Summary: Rahab’s conversion

Study 4

Rahab – A Trophy of Grace:


This evening in our studies of the book of Joshua we come to what is probably one of the most well known incidents in the whole of the book – the salvation of the prostitute Rahab from Jericho. From a purely literary point of view chapter 2 is not essential to the record of Israel entering into and possessing the land of Canaan. In fact it would seem more logical to move from the end of chapter 1 to the beginning of chapter 3. The narrative runs more freely, it is more coherent and the expectations the reader has at the end of chapter 1 are immediately fulfilled when one goes straight to chapter three. At the end of chapter 1 the C.O.I. have given their commitment to Joshua that they will be fully behind Joshua in his God given role to lead them into their inheritance. They are ready to do whatever he says. Chapter 3 opens with them being told what they must do and goes on to record how they cross the Jordan river and set foot in the land of Canaan. So in a sense you could skip out chapter two and not loose out on the continuity of the story.

What then, you might ask, is the purpose of chapter 2 being included in the story of Israel conquering Canaan? Well I believe the purpose is twofold.

First of all to put on record the fact that, before He commanded them through Joshua to actually step out in faith and begin their assault on Canaan, (chapter 3) God had already given them tangible evidence that he was already at work on their behalf in that city that would be the focal point of their first onslaught against their enemies. The spies had learned from Rahab that the people of the land were afraid, their hearts were melting within them at the thought of the forthcoming conflict with Israel because of their knowledge of the power of Israel’s God. Far from being confident of victory the people in Jericho were afraid of Israel. God wanted Israel to know these things. For such a knowledge would be a great encouragement to them. And so the spies on their return, as we learn from v24 reported these things to Joshua who no doubt told the people. What an encouragement this would have been to them before they even set out.

So the people who crossed over in chapter 3 are people who have just had a real confidence booster given to them by God. They are in the right frame of mind psychologically to undertake this challenge. God has greatly encouraged them.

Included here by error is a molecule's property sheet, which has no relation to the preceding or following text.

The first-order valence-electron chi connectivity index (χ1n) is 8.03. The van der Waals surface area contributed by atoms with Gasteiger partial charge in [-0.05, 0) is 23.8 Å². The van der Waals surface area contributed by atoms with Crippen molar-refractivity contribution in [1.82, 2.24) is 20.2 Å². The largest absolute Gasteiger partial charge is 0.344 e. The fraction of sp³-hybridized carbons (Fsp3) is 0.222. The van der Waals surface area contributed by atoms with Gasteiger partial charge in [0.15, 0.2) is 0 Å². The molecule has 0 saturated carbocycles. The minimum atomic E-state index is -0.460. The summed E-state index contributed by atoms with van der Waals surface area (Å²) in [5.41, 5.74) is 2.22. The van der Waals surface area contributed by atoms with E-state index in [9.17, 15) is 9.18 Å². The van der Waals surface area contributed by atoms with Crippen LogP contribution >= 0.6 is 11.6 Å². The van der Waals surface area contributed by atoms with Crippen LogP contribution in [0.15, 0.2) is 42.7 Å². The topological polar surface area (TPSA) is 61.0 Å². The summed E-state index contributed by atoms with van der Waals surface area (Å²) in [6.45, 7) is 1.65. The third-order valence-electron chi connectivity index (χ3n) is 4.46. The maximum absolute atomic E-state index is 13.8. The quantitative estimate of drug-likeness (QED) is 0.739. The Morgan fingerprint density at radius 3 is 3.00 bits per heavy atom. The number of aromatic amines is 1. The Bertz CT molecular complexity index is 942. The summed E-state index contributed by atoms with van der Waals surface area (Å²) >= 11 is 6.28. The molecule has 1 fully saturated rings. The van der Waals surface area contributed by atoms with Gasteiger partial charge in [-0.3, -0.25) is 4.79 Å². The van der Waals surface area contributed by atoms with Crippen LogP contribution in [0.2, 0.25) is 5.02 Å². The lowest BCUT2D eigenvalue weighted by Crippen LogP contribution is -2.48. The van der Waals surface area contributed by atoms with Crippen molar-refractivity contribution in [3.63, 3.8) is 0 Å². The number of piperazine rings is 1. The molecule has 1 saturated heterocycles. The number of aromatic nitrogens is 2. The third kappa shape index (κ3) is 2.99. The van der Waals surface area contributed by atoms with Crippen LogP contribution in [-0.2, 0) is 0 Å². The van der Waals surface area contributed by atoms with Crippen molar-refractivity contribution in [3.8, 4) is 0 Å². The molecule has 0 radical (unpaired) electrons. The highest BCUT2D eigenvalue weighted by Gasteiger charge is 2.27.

So that I believe is one reason for chapter two’s inclusion. It shows us does it not how gracious God is towards his people. He could have taken them immediately from chapter 1 to Chapter 3 so to speak and made them go forward simply on the basis of His spoken promise without giving them any further encouragement. But knowing their natural fears and human weakness God in love for his people encourages their faith and inspires their confidence by giving them extra assurance through the reconnaissance mission of the two spies. Although God’s promise was sure, He wanted them to feel sure of his promises. It’s a bit like a husband who buys his wife a bunch of flowers and on the little card that accompanies it tells her that he loves her very much. She shouldn’t need him to do that, she knows he loves her, but although she knows he loves her and doesn’t need him to buy her flowers, that little gesture is greatly appreciated and strongly reinforces what she already knows. And God wants it put on record that he had encouraged his people and given them assurances before calling them forth into battle.

Chapter two then is first of all both a record and a reminder of God’s Abundant goodness to His own Covenant people.

But I said that there were two reasons for the inclusion of this chapter in this book and if the first is that it stands as a record and reminder of God’s Abundant Goodness to His own Covenant people, the second is that it stands as a record and reminder of God’s Abundant Grace to the Lost.

Here in this chapter we have the record of the salvation of Rahab the Prostitute. Here in this chapter we have a record of Sovereign saving grace. Here in this chapter God has put on record a clear testimony that his saving purposes extend beyond the narrow confines of any one nation or any one group of people and that such is the breadth of his saving grace that even the most unlikely sorts of people will be objects of it.

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